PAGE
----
To be completely honest from the outset, we do not make toast very often on our wood cookstove. Our early 1950s Toastmaster toaster is just too convenient. However, I know that many of the people who read this blog are interested in homesteading, preparedness, or increased self-sufficiency. Furthermore, many people who cook on woodburning cookstoves live an off-grid lifestyle, and a conventional toaster can be quite a drag on alternate power sources. Thus, it seems pertinent to include information about toasting on a cookstove here.
One can make toast on a wood cookstove in five different ways. I think some are better than others, though, so I'll warn you right now that I will be editorializing along the way. You're not a bit surprised, are you?
To make an accurate comparison of the toasting methods, I used purchased bread so that each slice would be as nearly uniform in size and composition as possible. No matter how I slice homemade bread, I cannot get it to be perfectly even, and I didn't want the bread to be a variable which affected the results of my experiments.
Method 1: Using a stovetop--or "camp"--toaster. These can be purchased all over the internet in the style you see below or in what is sometimes called the pyramid style, where a louvered pyramid directs the heat of the stove toward the toast that is resting parallel to the sides of the pyramid. Mine happens to have been purchased from Lehman Hardware, but I do not know whether they still carry it.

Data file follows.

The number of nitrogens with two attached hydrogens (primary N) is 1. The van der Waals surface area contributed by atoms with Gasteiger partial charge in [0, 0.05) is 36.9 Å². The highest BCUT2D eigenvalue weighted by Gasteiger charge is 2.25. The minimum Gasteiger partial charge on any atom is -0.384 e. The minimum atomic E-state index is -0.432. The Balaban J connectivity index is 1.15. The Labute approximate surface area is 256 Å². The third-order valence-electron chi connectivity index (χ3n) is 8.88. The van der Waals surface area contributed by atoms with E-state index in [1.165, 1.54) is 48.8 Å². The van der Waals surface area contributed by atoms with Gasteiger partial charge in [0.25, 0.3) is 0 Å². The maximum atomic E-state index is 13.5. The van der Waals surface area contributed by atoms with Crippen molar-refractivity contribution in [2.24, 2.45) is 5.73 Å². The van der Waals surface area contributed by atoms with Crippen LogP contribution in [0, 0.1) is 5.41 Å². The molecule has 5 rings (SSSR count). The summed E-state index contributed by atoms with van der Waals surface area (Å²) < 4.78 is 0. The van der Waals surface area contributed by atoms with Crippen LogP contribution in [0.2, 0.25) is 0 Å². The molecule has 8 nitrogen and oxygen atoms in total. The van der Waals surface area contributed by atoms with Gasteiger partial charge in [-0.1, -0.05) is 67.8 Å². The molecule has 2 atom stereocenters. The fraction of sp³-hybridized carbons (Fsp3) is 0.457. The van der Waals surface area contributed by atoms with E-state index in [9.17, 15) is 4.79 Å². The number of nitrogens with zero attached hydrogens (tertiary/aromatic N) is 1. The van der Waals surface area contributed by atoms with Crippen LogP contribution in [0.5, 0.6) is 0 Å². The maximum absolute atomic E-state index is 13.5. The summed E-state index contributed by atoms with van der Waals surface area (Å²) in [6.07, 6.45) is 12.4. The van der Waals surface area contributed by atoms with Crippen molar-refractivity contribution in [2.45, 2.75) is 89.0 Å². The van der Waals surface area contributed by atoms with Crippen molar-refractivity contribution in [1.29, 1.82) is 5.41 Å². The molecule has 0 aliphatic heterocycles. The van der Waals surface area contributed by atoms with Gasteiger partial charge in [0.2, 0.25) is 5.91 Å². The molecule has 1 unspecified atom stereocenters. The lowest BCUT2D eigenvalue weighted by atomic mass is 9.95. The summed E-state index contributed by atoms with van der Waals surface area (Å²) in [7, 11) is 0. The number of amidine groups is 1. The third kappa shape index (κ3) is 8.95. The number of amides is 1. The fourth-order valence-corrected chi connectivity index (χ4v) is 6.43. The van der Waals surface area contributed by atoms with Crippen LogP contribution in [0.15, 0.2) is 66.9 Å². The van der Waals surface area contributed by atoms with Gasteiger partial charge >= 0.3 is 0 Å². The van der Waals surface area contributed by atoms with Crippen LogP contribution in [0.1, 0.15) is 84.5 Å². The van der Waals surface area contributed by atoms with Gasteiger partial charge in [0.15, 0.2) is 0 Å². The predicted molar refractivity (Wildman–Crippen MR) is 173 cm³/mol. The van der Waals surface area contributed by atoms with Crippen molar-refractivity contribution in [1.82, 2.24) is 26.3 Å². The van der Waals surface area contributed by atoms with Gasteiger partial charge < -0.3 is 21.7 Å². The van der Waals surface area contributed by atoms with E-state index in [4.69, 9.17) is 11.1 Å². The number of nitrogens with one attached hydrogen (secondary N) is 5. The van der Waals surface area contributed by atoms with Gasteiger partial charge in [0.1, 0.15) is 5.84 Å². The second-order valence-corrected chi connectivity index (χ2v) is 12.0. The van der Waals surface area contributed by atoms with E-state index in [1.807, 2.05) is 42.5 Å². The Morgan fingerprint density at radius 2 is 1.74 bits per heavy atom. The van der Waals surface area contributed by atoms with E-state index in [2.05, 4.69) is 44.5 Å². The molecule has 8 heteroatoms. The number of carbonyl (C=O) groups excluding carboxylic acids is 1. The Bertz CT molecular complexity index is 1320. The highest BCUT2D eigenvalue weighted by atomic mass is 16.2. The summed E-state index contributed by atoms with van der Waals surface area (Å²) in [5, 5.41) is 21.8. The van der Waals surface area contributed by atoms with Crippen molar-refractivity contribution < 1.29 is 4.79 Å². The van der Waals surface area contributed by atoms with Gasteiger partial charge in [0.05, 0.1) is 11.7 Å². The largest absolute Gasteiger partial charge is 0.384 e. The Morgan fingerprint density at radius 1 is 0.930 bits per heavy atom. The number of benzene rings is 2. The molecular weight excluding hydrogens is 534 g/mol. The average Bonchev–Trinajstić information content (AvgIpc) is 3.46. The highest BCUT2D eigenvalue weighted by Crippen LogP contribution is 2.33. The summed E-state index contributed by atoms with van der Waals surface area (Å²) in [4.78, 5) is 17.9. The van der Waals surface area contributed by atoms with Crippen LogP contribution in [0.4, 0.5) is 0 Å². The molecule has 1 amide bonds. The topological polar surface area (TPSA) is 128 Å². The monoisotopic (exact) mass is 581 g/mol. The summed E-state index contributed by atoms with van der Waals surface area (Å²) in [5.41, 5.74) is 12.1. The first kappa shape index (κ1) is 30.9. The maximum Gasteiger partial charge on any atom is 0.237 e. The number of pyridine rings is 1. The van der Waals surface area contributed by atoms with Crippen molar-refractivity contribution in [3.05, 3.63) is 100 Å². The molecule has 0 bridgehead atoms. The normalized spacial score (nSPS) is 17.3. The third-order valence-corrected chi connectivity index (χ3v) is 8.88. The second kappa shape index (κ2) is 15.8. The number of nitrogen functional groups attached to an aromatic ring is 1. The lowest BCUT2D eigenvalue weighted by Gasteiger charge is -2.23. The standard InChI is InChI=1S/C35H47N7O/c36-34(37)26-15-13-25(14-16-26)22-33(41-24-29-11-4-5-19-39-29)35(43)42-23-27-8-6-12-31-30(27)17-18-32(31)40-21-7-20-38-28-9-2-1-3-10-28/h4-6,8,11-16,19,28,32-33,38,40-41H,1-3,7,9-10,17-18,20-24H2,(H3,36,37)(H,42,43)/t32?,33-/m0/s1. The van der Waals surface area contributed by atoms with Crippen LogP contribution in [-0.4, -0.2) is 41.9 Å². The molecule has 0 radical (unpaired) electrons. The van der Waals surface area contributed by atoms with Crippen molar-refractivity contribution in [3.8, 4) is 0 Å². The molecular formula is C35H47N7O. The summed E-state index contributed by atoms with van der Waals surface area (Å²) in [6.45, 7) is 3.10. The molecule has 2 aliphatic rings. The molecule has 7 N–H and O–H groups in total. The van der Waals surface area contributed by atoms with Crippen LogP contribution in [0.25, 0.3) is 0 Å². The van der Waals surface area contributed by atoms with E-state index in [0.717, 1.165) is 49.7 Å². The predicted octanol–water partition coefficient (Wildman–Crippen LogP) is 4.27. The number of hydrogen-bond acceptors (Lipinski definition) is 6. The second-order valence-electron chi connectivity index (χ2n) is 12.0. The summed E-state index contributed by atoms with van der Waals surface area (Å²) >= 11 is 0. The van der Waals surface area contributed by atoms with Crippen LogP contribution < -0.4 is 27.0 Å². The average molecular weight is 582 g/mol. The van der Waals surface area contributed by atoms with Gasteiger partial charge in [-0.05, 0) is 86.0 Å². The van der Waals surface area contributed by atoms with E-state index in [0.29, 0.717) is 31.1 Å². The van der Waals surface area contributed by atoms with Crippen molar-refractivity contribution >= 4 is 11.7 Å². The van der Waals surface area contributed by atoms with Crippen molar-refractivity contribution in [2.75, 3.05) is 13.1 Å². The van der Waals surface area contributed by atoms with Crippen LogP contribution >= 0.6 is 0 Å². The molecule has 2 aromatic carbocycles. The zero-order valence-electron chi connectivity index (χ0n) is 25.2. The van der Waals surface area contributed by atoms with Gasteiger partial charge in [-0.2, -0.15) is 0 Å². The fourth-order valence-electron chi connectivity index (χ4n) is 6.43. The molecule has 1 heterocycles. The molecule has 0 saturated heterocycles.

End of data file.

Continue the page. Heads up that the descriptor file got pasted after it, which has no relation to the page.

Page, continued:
A lady who lives in our small town and is a friend of my mother's once told me that the only toast that she ever had growing up was made this way. She shared this memory because for some reason she and my mom were talking about burnt toast and how it can be salvaged by scraping the burnt parts with a table knife until all of the blackened crumbs have been scraped off. She grew up thinking that scraping the burnt part was just a necessary step in the way everyone made toast, so you can see that this method can easily result in burning your bread rather than toasting it.
The aspect of method two that I don't much care for is that the toast always leaves its autograph on the stovetop. If you've been following this blog for any length of time, you've seen picture proof that I'm not as fussy about the look of my stovetop as I probably should be, but still.
Method 3: Toasting bread on aluminum foil on the cooktop. I didn't think of this one myself. I found this one online here at this "toast post" on the Paratus Familia Blog.
Method 4: (my preferred method) Toasting on a cast iron griddle. I asked for this 11 1/4" breakfast griddle as a Christmas gift when I was in either junior high or early high school. It is extremely well seasoned from frying pancakes and French toast, so things don't stick to it. I put it over the hottest part of the stove and lay the bread on it.
Watch carefully and turn the bread when it is toasted according to your preferences.
|Bread toasted using my preferred method of using the |
cast iron griddle. You'd think that I could at least keep
the camera strap out of the picture, wouldn't you?
|The toasted buttered side.|
|The toasted un-buttered side.|
|Toast made with Method 5 and spread with Nancy's grandma's|
recipe for pineapple-rhubarb jam. Yum!
As with any cooking done on a wood cookstove, there are as many methods as there are cooks. Please utilize the comments section below to share yours!